I Miss

I miss you in the kitchen, my constant companion throughout the preparation of meals.

I miss you sitting watchfully at the table, taking as much interest in the chopping of peppers for Ratatouille as you did in going for a walk or having a game of fetch.

I miss your eyes on me, and your paw, gently reaching up to tap a reassurance to both of us.

I miss you waiting patiently for your portion of the food served. I miss walking from the room knowing you wouldn’t touch any morsels left on the table as I prepared a meal, not even a tasty piece of fish, or a scrap of cheese tantalisingly in reach.

I miss the pride I always felt when any guest noticed you could be trusted in this way, and the warmth of affection when I watched you take proffered tidbits from visitors with gentleness, never snapping or wolfing down. Always gentlemanly and reticent.

I miss the way you’d lock on my eyes, watching for any small expression of encouragement. A tiny nod would bring you to my hand, a tilt of the head would alert you to step back.

I miss the chatter between us, me in words and you in the soft vocalisations you used to express your feelings. You did it more as you got older, and perhaps as you got more deaf.

I miss the kitchen door banging open when you arrived to join me. Closed doors were never an impediment to you.

I miss you massaging my back. Was there ever a dog who did such a thing? You were extraordinary.



I miss you, all the time.

17 thoughts on “Missing

  1. Jack was such a lovely little dog. I still remember him sitting under the desk while we chatted. So chilled out.
    Will he still be making appearances in your paintings?
    Thoughts are with you.

  2. Oh Clive. This is heartbreaking. Your grief is so palpable and to see Jack’s face there in the shrubbery, with his bone (stick?) and his beautiful generous eyes. Bijan sends his love from across the waters.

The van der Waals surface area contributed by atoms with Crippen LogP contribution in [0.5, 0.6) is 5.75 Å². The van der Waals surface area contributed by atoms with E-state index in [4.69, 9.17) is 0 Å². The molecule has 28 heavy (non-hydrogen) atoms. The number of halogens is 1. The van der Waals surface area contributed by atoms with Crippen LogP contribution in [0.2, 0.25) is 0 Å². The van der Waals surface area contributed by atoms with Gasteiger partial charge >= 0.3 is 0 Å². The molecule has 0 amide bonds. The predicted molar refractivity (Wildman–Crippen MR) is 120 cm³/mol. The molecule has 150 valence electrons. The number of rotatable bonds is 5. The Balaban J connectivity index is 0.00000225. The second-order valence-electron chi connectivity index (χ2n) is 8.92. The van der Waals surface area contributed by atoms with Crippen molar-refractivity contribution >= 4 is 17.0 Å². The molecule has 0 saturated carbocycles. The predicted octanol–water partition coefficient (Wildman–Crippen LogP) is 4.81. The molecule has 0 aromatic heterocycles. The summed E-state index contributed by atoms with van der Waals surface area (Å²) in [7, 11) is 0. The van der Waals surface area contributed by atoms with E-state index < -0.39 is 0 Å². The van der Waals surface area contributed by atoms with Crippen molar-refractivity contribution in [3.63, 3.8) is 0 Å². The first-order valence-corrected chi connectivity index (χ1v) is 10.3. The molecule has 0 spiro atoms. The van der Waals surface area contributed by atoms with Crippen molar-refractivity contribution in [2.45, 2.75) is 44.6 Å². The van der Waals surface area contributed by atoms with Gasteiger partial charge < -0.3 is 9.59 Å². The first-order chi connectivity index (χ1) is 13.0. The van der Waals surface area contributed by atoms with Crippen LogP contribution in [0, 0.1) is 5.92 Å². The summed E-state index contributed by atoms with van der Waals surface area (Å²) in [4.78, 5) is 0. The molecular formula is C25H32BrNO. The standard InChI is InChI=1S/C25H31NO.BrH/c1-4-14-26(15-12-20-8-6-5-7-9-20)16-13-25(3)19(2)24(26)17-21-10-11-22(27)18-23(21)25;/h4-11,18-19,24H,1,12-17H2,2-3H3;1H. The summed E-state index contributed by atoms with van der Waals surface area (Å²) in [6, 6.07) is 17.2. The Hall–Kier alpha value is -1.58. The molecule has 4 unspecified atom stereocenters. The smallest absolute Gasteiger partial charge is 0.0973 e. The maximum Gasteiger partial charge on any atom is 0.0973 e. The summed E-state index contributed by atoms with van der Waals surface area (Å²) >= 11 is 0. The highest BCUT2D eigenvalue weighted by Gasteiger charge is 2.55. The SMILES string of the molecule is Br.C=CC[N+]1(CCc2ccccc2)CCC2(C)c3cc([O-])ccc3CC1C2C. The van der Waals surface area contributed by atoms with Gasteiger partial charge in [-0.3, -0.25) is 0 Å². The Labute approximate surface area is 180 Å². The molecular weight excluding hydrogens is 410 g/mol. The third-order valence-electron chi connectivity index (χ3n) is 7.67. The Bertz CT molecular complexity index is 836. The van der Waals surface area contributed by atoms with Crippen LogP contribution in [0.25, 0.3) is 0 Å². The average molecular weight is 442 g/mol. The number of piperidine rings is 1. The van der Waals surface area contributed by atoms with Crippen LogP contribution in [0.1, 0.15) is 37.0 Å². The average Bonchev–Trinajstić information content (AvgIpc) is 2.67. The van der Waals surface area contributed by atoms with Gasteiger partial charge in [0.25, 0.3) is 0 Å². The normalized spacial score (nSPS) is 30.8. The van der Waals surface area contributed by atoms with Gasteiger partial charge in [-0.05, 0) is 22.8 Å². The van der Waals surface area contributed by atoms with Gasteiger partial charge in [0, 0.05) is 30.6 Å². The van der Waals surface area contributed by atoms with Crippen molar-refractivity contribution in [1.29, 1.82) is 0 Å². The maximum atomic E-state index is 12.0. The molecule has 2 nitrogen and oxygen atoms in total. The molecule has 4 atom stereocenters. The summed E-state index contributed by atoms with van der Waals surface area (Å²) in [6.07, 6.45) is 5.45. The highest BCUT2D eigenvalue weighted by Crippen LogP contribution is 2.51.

3. I have enjoyed your blog for quite a while from a distance. It has provided a stream of fascinating images and a glimpse of creative interaction between yourself and others. I have enjoyed every post. And of course Jack. I have to admit I always hoped every blog post might include a picture of Jack. I lost my own constant companion last November, a beautiful diva of a whippet. So I have to say thank you for being able to describe so eloquently, the void that exists after they leave. Plus another thank you for the delightful copy of your book, Hansel & Gretel which arrived yesterday. I didn’t believe it was possible to feel such a frisson of fear as I turned the pages, I was a child again.

    • Forgive the delayed reply. This was a difficult post to return to. I feel for your loss of your whippet. These little creatures become so embedded in our hearts and lives. Pictures of Jack, in future, will have to be from my archive, and I must be sparing, or people will be too sad. (As shall I.)

      I’m pleased that you’ve enjoyed Hansel & Gretel. It gave me a lot of pleasure to make it.

      Very Best.